Cumberland Times-News

Maude McDaniel - Living

October 6, 2012

It can be hard to wait for things to happen

All my life I have tried to be patient, but, it seems to me, I have finally reached the time in my life when I get to be impatient. I deserve it. There are so many things I can’t wait for — and so little time for them to happen. In my life, at least!

For instance, I can’t wait for this generation of pop singers to grow up. Oops, no, I mean — to get old. Pop and rock and rap talk about young stuff all the time, and it seems to me it has gotten worse. Music these days is simply out of touch with the real world. Who cares about the scuzzy stuff, all those youthful fixations on crushes and sex, jealousy, and despair? No, I want to hear what they have to say about knee replacements and memory loss, diarrhea and orthotics, deafness, and cataracts. Unfortunately, I’ll probably not be around when they catch up to these new developments in their lives, but I plan to listen for it anyway, wherever I am — unless the flames crackle too loud .

I can’t wait for college to turn back into an opportunity to learn and advance in your chosen work, instead of being a total venue for partying. Honestly (and if I’ve said this before, you can handle it) when did youth turn into a party? Not when I was one! This is not to be ashamed or to be proud — just to state a fact — but I can’t remember a single time in my life when I “partied,” as partying is understood these days. Boring of me, I know — but still. Four years of booze and booty at your parents’ expense ? Or yours, for the rest of your life? Folks, I gotta say it — parties like that are — boring, boring, boring! They’re as boring as, well, anything I can think of that’s boring, like dusters, and logarithms. And why in the world would you want to “party” if you can’t even remember having a good time. And if you did remember it, you would be ashamed.

Or not, as things go these days.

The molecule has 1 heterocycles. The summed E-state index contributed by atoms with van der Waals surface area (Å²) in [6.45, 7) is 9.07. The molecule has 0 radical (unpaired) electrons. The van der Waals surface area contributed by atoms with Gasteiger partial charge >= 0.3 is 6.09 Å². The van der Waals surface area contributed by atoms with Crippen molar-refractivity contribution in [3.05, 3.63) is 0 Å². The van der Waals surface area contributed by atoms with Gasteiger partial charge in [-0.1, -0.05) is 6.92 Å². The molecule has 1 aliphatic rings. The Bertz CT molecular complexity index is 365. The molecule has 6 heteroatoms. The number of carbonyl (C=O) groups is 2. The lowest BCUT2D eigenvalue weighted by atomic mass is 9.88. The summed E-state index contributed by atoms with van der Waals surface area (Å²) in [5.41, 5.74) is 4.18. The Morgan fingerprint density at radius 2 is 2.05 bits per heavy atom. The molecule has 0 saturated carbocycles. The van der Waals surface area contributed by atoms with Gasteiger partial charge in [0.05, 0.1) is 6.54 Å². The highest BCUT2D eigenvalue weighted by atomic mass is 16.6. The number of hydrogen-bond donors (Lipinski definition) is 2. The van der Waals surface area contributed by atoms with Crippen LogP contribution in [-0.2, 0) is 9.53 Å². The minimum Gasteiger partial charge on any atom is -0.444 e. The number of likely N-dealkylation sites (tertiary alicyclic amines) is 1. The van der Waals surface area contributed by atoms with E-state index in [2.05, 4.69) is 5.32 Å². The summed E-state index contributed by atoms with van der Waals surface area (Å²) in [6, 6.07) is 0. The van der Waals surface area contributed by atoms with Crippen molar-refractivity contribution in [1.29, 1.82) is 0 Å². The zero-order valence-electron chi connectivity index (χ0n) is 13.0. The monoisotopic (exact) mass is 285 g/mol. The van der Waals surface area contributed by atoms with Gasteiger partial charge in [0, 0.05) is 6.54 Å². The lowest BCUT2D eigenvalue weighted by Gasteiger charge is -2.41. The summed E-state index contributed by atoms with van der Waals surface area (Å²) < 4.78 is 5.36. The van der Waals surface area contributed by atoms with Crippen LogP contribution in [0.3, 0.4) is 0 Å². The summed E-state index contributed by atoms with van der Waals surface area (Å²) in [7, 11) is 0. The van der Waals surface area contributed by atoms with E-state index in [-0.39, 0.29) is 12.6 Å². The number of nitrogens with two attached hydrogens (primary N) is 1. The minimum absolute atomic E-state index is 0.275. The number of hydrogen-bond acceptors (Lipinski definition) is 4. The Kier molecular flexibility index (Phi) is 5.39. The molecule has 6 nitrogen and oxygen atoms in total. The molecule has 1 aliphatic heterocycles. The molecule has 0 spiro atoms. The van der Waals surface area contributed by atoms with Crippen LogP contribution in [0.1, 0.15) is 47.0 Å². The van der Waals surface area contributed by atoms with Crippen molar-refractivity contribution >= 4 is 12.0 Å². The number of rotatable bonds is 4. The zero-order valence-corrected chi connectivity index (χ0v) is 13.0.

I can’t wait for Rachel to disappear off the face of the earth. You know Rachel. She’s the one who calls on the telephone, oh, two, three times a week to chat you up about your credit card. Which credit card she never bothers to mention. Or maybe she does; I never stay on long enough to find out. She has a pleasant voice and I’m sure she means well, but, RACHEL, SHUT UP!

Sorry, Mother. I know you told me never to say that, but sometimes it seems like the best choice for all concerned. Better than murdering the next Rachel I meet, anyway.

I can’t wait any longer for one old myth to be exploded someday, and I’ve decided to be the one to do it. Somehow or other, the idea has gotten around (I have seen it actually asserted by various self-appointed experts with no more qualifications than I have) that, back when radio programs were the most up-to-date media of the day, in the ‘30s and ‘40s, everybody sat around the radio set and watched it as they listened, like a TV set. They do this on the Waltons, and I have seen it referred to in other respectable places — but I’m here to tell you, it didn’t happen! I was there at the time, folks, and I can’t remember even once when the folks in the room sat there and stared at the radio as it performed for us — not even during the riveting experience of the announcement of the bombing of Pearl Harbor. I remember because I was there (not at Pearl Harbor, but in our family room listening to the report.) And we sat there reading, or studying, or petting the dog — not LOOKING at the radio!

I do remember that every Sunday night we ate lunch in the family room around the radio. (We had already had Sunday dinner at noon.) Yes, I will concede that we made it the center of our attention. Not much family-based conversation there, although we took care of that at other meals. But we sat around two card tables that were set up for the five of us, and not a one of us ever watched the radio while we ate. Which doesn’t mean that we didn’t laugh at Jack Benny and Fred Allen and — oh, don’t get me started on the superiority of the humor in those days! You could get your fill of belly laughs without a single filthy word or raunchy reference. In those days we laughed at the funny side of real life, not its perversions.

Finally, I can’t wait to share with you the singular wisdom of this time we live in, as expressed in our modern magazines. They say, no matter what your problems are — just be sure to accessorize! Now, I have already chosen what I will wear to my funeral, but I had forgotten to work out the accessories. Let’s see a purse to match, which can also carry the list of questions I plan to take along. And maybe gloves — how formal are they in the next life, I wonder? — no hat, I think. Although — I never did like hats much, but I still have a precious blue straw picture hat from the fifties. A new ribbon on it and it would be good to — well — go.

Or, as Art Linkletter once said, and was quoted in this very newspaper, “Things turn out best for the people who make the best out of the way things turn out.”

Don’t wait for anyone to say it better than that.

Maude McDaniel is a Cumberland freelance writer. Her column appears on alternate Sundays in the Times-News.

 

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Maude McDaniel - Living
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